Note: It is possible to compute the residual sum-of-squares directly, without fitting the regression model. To do this, you first compute the coefficient of determination directly from the correlations between the relevant vectors (see e.g., here) and compute the total sum-of-squares from the response vector, then you compute the residual sum-of-squares from these quantities. In the present answer I will ignore this method and deal with the problem you are having with your iterative method.

This approach is an example of iterative regression modelling, and the resulting phenomena you are observing is related to the Frisch-Waugh-Lovell theorem in regression. At the moment, your problem is that you are adding each new explanatory variable in as a raw vector, without first modifying it to remove the parts that are already attributable to the previously fit explanatory variables. If you want to do this iterative procedure correctly, you would need to regress each new explanatory variable on the previous explanatory variable in addition to updating the residuals for the response variable in this way. Here is how a corrected version of the procedure would work:

Start the procedure by regressing $\mathbf{y}$ on $\mathbf{x}^{(1)} = \mathbf{x}_1$ to get residuals $\mathbf{r}_1$.

For $t=2,...,p$ do the following:

  • Regress $\mathbf{x}_t$ on $\mathbf{x}^{(t-1)}$ to get residuals $\mathbf{s}_t$,
  • Set the new design matrix $\mathbf{x}^{(t)} = [\mathbf{x}^{(t-1)}, \mathbf{s}_{t}]$,
  • Regress $\mathbf{r}_{t-1}$ on $\mathbf{s}_t$ to get residuals $\mathbf{r}_{t}$.

Finally, compute $\text{RSS} = ||\mathbf{r}_p||^2$.

This algorithm gives an iterative update of the residuals adding one explanatory variable to the model at a time. As you can see, in addition to updating the residuals from the response variable, the algorithm also keeps track of an iterated design matrix that consists of the initial explanatory vector and then the residuals from regressing the later explanatory vectors against each previous design matrix.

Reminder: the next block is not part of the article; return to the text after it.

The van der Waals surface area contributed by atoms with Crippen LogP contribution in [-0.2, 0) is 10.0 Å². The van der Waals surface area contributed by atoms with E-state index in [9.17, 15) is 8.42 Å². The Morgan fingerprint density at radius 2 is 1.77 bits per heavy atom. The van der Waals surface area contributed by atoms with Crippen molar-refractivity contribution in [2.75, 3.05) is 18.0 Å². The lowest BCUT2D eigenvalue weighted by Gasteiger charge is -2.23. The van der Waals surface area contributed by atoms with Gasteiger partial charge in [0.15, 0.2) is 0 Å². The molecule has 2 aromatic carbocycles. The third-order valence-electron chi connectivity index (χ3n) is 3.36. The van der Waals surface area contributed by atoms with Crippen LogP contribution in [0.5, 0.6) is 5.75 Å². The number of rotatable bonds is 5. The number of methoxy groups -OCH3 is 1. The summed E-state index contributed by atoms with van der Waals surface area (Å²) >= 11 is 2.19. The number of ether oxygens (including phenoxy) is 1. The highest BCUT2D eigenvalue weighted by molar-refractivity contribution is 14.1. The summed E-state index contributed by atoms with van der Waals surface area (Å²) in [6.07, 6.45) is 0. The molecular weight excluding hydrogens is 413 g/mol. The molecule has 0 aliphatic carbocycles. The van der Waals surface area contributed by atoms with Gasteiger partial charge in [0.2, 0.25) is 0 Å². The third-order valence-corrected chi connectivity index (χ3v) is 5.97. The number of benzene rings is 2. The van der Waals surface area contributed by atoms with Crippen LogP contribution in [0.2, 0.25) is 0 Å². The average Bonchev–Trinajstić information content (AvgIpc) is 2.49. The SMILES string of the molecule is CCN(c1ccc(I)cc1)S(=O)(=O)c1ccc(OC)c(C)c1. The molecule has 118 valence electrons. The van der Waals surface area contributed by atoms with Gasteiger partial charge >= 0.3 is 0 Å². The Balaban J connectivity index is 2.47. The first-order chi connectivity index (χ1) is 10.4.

Computational Implementation: We can implement this iterative algorithm in R to onfirm that it gives the correct RSS. Below we create mock regression data with $n=100$ data points and $p=10$ explanatory variables and we then compute the RSS using the full regression and the iterative method. (In the present case we use a model that includes an intercept term, but the code can be altered to remove this term if preferred.)

#Set parameters
n <- 100
p <- 10
sigma <- 3

#Generate some regression data
X     <- matrix(rnorm(n*p), nrow = n)
BETA  <- rnorm(p)
ERROR <- sigma*rnorm(n)
Y     <- X %*% BETA + ERROR

#Fit full regression and compute RSS
MODEL.FULL  <- lm(Y ~ X)
RSS.FULL    <- anova(MODEL.FULL)[2,2]

#Fit iterative regression and compute RSS
XX <- X[,1]-mean(X[,1])
RESID <- vector(mode = "list", length = p)
RESID[[1]] <- lm(Y ~ XX)$residuals
for (t in 2:p) {
  SS <- lm(X[,t] ~ XX)$residuals
  XX <- cbind(XX, SS)
  RESID[[t]] <- lm(RESID[[t-1]] ~ SS)$residuals }
RSS.ITER    <- sum(RESID[[p]]^2)

Here is the outcome of the computation:

[1] 789.7609

[1] 789.7609

[1] 0

This confirms that the iterative procedure yields the correct RSS value.

  • $\begingroup$ This should be the accepted answer. (Minor, you write you create $n=10$ mock data points.) $\endgroup$ Sep 12, 2023 at 11:27
  • $\begingroup$ Thanks a lot for replying. Your solution is similar to one in Hastie, and its complexity is the same as that of original model. I hoped there was a way around it to get just the RSS, but it seems impossible without getting the regression coefficients into the bargain, hence the complexity stays the same. $\endgroup$
    – James
    Sep 12, 2023 at 21:45
  • $\begingroup$ @ChristophHanck: Thanks for that --- edited. Please feel free to edit to correct simple typos. $\endgroup$